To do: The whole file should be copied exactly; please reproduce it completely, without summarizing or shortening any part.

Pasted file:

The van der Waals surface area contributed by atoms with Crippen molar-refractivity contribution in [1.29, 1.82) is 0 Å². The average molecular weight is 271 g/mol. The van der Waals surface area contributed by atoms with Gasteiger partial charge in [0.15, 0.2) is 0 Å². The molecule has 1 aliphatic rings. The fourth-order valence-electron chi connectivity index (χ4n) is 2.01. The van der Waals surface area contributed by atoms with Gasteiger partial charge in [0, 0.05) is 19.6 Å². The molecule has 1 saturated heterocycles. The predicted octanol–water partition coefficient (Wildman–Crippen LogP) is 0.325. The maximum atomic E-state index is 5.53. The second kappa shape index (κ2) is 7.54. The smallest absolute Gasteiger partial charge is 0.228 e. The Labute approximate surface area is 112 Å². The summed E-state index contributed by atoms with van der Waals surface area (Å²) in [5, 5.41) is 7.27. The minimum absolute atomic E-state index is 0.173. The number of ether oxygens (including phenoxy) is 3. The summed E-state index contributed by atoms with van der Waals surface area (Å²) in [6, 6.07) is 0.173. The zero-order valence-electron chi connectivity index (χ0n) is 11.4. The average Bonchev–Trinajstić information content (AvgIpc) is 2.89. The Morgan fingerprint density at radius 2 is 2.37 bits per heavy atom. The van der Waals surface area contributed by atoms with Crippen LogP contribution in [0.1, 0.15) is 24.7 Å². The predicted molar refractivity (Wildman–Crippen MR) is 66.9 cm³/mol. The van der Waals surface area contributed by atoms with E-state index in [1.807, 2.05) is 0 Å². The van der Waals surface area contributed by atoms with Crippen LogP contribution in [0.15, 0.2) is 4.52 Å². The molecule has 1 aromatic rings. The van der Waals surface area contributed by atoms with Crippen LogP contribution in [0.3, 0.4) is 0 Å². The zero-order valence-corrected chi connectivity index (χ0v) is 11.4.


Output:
The van der Waals surface area contributed by atoms with Crippen molar-refractivity contribution in [1.29, 1.82) is 0 Å². The average molecular weight is 271 g/mol. The van der Waals surface area contributed by atoms with Gasteiger partial charge in [0.15, 0.2) is 0 Å². The molecule has 1 aliphatic rings. The fourth-order valence-electron chi connectivity index (χ4n) is 2.01. The van der Waals surface area contributed by atoms with Gasteiger partial charge in [0, 0.05) is 19.6 Å². The molecule has 1 saturated heterocycles. The predicted octanol–water partition coefficient (Wildman–Crippen LogP) is 0.325. The maximum atomic E-state index is 5.53. The second kappa shape index (κ2) is 7.54. The smallest absolute Gasteiger partial charge is 0.228 e. The Labute approximate surface area is 112 Å². The summed E-state index contributed by atoms with van der Waals surface area (Å²) in [5, 5.41) is 7.27. The minimum absolute atomic E-state index is 0.173. The number of ether oxygens (including phenoxy) is 3. The summed E-state index contributed by atoms with van der Waals surface area (Å²) in [6, 6.07) is 0.173. The zero-order valence-electron chi connectivity index (χ0n) is 11.4. The average Bonchev–Trinajstić information content (AvgIpc) is 2.89. The Morgan fingerprint density at radius 2 is 2.37 bits per heavy atom. The van der Waals surface area contributed by atoms with Crippen LogP contribution in [0.1, 0.15) is 24.7 Å². The predicted molar refractivity (Wildman–Crippen MR) is 66.9 cm³/mol. The van der Waals surface area contributed by atoms with E-state index in [1.807, 2.05) is 0 Å². The van der Waals surface area contributed by atoms with Crippen LogP contribution in [0.15, 0.2) is 4.52 Å². The molecule has 1 aromatic rings. The van der Waals surface area contributed by atoms with Crippen LogP contribution in [0.3, 0.4) is 0 Å². The zero-order valence-corrected chi connectivity index (χ0v) is 11.4.